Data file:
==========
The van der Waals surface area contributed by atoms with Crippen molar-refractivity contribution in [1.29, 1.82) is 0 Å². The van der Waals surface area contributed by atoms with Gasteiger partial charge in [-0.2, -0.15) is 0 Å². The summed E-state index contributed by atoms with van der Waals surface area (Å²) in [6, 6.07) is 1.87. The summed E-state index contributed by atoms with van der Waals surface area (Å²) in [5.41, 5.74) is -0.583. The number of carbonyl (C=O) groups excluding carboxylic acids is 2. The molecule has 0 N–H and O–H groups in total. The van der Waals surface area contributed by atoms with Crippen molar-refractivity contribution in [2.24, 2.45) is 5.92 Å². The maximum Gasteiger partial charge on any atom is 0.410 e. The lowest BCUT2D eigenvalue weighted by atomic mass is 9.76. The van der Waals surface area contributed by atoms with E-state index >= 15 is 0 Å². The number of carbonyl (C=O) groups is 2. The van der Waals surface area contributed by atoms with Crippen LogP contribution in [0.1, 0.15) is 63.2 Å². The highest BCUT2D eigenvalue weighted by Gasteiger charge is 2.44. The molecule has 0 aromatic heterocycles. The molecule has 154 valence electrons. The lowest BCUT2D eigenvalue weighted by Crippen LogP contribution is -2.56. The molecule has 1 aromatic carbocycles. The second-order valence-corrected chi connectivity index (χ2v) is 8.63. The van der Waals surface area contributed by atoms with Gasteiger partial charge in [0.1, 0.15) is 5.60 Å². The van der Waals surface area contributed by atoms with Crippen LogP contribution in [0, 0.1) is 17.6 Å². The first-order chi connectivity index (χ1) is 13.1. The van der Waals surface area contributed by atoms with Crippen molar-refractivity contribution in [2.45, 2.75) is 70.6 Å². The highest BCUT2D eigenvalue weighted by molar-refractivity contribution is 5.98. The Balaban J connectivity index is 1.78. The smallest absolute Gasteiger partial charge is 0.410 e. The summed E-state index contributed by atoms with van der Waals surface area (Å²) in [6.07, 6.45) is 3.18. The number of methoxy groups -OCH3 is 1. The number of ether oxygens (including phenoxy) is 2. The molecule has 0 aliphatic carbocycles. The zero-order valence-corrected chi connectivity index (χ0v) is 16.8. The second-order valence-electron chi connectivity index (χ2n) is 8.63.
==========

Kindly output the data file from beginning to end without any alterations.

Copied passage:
The van der Waals surface area contributed by atoms with Crippen molar-refractivity contribution in [1.29, 1.82) is 0 Å². The van der Waals surface area contributed by atoms with Gasteiger partial charge in [-0.2, -0.15) is 0 Å². The summed E-state index contributed by atoms with van der Waals surface area (Å²) in [6, 6.07) is 1.87. The summed E-state index contributed by atoms with van der Waals surface area (Å²) in [5.41, 5.74) is -0.583. The number of carbonyl (C=O) groups excluding carboxylic acids is 2. The molecule has 0 N–H and O–H groups in total. The van der Waals surface area contributed by atoms with Crippen molar-refractivity contribution in [2.24, 2.45) is 5.92 Å². The maximum Gasteiger partial charge on any atom is 0.410 e. The lowest BCUT2D eigenvalue weighted by atomic mass is 9.76. The van der Waals surface area contributed by atoms with E-state index >= 15 is 0 Å². The number of carbonyl (C=O) groups is 2. The van der Waals surface area contributed by atoms with Crippen LogP contribution in [0.1, 0.15) is 63.2 Å². The highest BCUT2D eigenvalue weighted by Gasteiger charge is 2.44. The molecule has 0 aromatic heterocycles. The molecule has 154 valence electrons. The lowest BCUT2D eigenvalue weighted by Crippen LogP contribution is -2.56. The molecule has 1 aromatic carbocycles. The second-order valence-corrected chi connectivity index (χ2v) is 8.63. The van der Waals surface area contributed by atoms with Gasteiger partial charge in [0.1, 0.15) is 5.60 Å². The van der Waals surface area contributed by atoms with Crippen LogP contribution in [0, 0.1) is 17.6 Å². The first-order chi connectivity index (χ1) is 13.1. The van der Waals surface area contributed by atoms with Crippen molar-refractivity contribution in [2.45, 2.75) is 70.6 Å². The highest BCUT2D eigenvalue weighted by molar-refractivity contribution is 5.98. The Balaban J connectivity index is 1.78. The smallest absolute Gasteiger partial charge is 0.410 e. The summed E-state index contributed by atoms with van der Waals surface area (Å²) in [6.07, 6.45) is 3.18. The number of methoxy groups -OCH3 is 1. The number of ether oxygens (including phenoxy) is 2. The molecule has 0 aliphatic carbocycles. The zero-order valence-corrected chi connectivity index (χ0v) is 16.8. The second-order valence-electron chi connectivity index (χ2n) is 8.63.